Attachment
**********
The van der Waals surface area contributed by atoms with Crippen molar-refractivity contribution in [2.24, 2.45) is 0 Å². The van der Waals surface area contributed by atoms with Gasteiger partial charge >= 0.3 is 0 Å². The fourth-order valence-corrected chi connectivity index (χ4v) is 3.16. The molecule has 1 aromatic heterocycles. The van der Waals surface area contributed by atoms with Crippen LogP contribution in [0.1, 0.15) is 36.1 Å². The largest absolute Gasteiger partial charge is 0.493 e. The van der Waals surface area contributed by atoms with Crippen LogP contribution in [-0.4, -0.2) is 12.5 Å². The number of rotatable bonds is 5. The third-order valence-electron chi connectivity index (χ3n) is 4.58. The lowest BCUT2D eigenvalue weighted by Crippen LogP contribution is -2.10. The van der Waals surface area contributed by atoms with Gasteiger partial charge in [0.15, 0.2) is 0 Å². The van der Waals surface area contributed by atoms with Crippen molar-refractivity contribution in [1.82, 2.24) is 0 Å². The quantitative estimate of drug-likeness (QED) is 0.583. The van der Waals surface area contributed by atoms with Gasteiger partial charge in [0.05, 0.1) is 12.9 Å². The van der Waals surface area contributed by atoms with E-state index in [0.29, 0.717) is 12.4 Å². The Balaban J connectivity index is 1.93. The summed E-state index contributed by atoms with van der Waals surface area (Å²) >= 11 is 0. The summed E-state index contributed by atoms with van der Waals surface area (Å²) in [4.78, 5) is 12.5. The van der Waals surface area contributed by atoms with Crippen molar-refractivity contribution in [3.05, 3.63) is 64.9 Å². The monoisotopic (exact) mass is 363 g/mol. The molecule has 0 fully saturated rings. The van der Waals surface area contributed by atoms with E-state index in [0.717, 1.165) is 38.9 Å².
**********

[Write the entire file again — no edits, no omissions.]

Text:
The van der Waals surface area contributed by atoms with Crippen molar-refractivity contribution in [2.24, 2.45) is 0 Å². The van der Waals surface area contributed by atoms with Gasteiger partial charge >= 0.3 is 0 Å². The fourth-order valence-corrected chi connectivity index (χ4v) is 3.16. The molecule has 1 aromatic heterocycles. The van der Waals surface area contributed by atoms with Crippen LogP contribution in [0.1, 0.15) is 36.1 Å². The largest absolute Gasteiger partial charge is 0.493 e. The van der Waals surface area contributed by atoms with Crippen LogP contribution in [-0.4, -0.2) is 12.5 Å². The number of rotatable bonds is 5. The third-order valence-electron chi connectivity index (χ3n) is 4.58. The lowest BCUT2D eigenvalue weighted by Crippen LogP contribution is -2.10. The van der Waals surface area contributed by atoms with Gasteiger partial charge in [0.15, 0.2) is 0 Å². The van der Waals surface area contributed by atoms with Crippen molar-refractivity contribution in [1.82, 2.24) is 0 Å². The quantitative estimate of drug-likeness (QED) is 0.583. The van der Waals surface area contributed by atoms with Gasteiger partial charge in [0.05, 0.1) is 12.9 Å². The van der Waals surface area contributed by atoms with E-state index in [0.29, 0.717) is 12.4 Å². The Balaban J connectivity index is 1.93. The summed E-state index contributed by atoms with van der Waals surface area (Å²) >= 11 is 0. The summed E-state index contributed by atoms with van der Waals surface area (Å²) in [4.78, 5) is 12.5. The van der Waals surface area contributed by atoms with Crippen molar-refractivity contribution in [3.05, 3.63) is 64.9 Å². The monoisotopic (exact) mass is 363 g/mol. The molecule has 0 fully saturated rings. The van der Waals surface area contributed by atoms with E-state index in [0.717, 1.165) is 38.9 Å².